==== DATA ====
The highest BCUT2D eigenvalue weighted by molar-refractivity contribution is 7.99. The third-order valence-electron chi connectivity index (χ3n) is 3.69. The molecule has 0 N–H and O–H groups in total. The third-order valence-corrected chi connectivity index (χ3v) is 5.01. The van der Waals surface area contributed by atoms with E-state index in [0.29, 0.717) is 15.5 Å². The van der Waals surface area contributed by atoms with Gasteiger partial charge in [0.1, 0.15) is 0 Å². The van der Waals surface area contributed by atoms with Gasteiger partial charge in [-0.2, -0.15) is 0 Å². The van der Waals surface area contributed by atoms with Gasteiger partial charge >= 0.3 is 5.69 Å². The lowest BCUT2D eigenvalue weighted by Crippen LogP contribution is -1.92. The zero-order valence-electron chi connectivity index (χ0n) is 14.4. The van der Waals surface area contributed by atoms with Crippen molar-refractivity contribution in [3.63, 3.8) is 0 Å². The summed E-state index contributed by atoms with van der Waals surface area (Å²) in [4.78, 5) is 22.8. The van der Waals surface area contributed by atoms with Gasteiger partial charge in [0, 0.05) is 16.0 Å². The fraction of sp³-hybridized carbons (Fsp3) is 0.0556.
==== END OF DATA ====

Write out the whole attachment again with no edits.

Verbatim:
The highest BCUT2D eigenvalue weighted by molar-refractivity contribution is 7.99. The third-order valence-electron chi connectivity index (χ3n) is 3.69. The molecule has 0 N–H and O–H groups in total. The third-order valence-corrected chi connectivity index (χ3v) is 5.01. The van der Waals surface area contributed by atoms with E-state index in [0.29, 0.717) is 15.5 Å². The van der Waals surface area contributed by atoms with Gasteiger partial charge in [0.1, 0.15) is 0 Å². The van der Waals surface area contributed by atoms with Gasteiger partial charge in [-0.2, -0.15) is 0 Å². The van der Waals surface area contributed by atoms with Gasteiger partial charge >= 0.3 is 5.69 Å². The lowest BCUT2D eigenvalue weighted by Crippen LogP contribution is -1.92. The zero-order valence-electron chi connectivity index (χ0n) is 14.4. The van der Waals surface area contributed by atoms with Crippen molar-refractivity contribution in [3.63, 3.8) is 0 Å². The summed E-state index contributed by atoms with van der Waals surface area (Å²) in [4.78, 5) is 22.8. The van der Waals surface area contributed by atoms with Gasteiger partial charge in [0, 0.05) is 16.0 Å². The fraction of sp³-hybridized carbons (Fsp3) is 0.0556.